Residing at the midpoint of quack infamy is the electric stimulation device. Similar in function to the Galvanic stimulator, this device looked more professional. But the most essential upgrade—verifiable medical benefits—remained missing.
The woody root of the sarsaparilla plant has been used for centuries as a skin protectant and anti-inflammatory treatment. It has a long, sordid history that includes fighting syphilis, a sexually transmitted bacterial infection, as early as 1494. Some claimed the tropical plant could cure syphilis affecting the eyes (syphilitic uveitis). While some studies show sarsaparilla may reduce pain, there is no proof it can cure syphilis or syphilitic uveitis. Don’t believe the hype! See your doctor for an antibiotic prescription— the only proven treatment.
Not much is known about Singleton’s Eye Ointment. The packaging claimed to treat everything, perhaps allowing the ointment to get away with treating nothing. This seems to be what happened, as the quack “cure-all” duped countless consumers for 350 years.
This electronic device came equipped with three glass attachments in its handsome satin-lined box. The glass electrodes delivered heat energy to the body and were said to increase blood supply and stimulate the optic nerve. True to its name, the electrodes produced a pretty violet glow as it worked its “magic.” But magic is illusory and the u-shaped glass tube (in the center of this set) did not actually stimulate the optic nerve.
Sequels cash in on the good name of their predecessors. But perhaps no one knew the truth about electric stimulation devices of the day: they didn't work. That didn’t stop the developers of the Walker Ophthalmic High Frequency Unit. This sequel, like the originals, didn't improve blood flow or optic nerve function.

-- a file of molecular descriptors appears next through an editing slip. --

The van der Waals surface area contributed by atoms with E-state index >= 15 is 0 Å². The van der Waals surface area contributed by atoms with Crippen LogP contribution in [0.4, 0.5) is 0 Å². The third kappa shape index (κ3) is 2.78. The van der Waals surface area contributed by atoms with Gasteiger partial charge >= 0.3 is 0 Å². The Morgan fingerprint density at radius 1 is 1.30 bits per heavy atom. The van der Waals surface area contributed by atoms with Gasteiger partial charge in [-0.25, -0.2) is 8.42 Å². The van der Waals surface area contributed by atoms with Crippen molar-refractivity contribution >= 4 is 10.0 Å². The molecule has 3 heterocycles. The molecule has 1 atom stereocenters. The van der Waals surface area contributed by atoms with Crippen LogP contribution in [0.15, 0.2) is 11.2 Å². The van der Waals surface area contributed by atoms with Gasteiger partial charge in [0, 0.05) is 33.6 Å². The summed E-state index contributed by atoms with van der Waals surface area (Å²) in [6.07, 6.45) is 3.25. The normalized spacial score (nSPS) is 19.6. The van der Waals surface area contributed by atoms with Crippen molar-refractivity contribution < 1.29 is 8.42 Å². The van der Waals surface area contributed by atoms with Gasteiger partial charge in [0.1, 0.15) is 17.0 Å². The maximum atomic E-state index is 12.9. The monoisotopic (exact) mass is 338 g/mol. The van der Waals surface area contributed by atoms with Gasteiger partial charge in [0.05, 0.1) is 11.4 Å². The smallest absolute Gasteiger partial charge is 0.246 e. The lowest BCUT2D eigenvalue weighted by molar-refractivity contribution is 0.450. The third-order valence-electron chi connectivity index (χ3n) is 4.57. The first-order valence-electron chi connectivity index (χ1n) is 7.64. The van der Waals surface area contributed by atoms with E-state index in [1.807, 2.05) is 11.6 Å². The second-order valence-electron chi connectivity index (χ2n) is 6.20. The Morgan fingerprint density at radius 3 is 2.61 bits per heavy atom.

Small polished shells or stones placed under the eyelid were once a go-to method for removing foreign irritants from the eye. But by today's standards, introducing a second foreign object to remove the first isn't sound medical advice. Never place any foreign object or substance inside the eye. Our eyes reflexively blink and tear to remove dust and other particles. Artificial tears may help too.
If you still feel something inside your eye (called foreign body sensation), see an ophthalmologist. They may indeed find something in your eye, but typically, another culprit is to blame. Foreign body sensation is a symptom of stye, blepharitis, allergies, corneal abrasion and other conditions.
The most contemporary device on our list is this 1996-era eye massager. Though it resembled ski goggles, its instructional booklet highlighted enhanced nerve function as a principal benefit. Claiming to increase stimulation and circulation, the mask was advertised as a treatment for refractive errors, crossed eyes (strabismus) and even facial paralysis.
Before 1906, medicines like Pettit’s American Eye Salve were unregulated. This meant that providing a list of ingredients, something now taken for granted, was not required. Pettit’s American Eye Salve flourished in this environment. Aggressively marketed as a healer of tired, inflamed and sore eyes, this salve of mysterious composition and dubious efficacy flew off pharmacy shelves for 174 years. It brings newfound appreciation for the phrase “FDA-approved.”
Countless brands of eye water were sold during the late 19th century. Dr. Isaac Thompson’s Celebrated Eye Water was billed as a remedy “for all complaints of the eyes.” The packaging seemed designed to evoke trust in the consumer. It resembled U.S. currency and featured a portrait of Dr. Thompson fit for the face of a dollar bill. But the benefits of his celebrated eye water could not be described as “money.”
The Barret Eye Normalizer was an eye massager that promised to rejuvenate tense and tired eyes, so one could throw away their glasses. Never mind that one’s eye shape and length—not eye fatigue—determines the need for glasses. The device was sold until 1937, when its manufacturer was shut down for mail fraud.
This electrotherapy kit looked like a case for a woodwind instrument. Each of the eight disassembled pieces had its own mirror-image, velvet-lined home. The attractive case might have over-compensated for a device that didn’t cure eye disease as promised. Worse, the kit instructed users to fill the eye bath with water and plug in the device for an even bigger shock.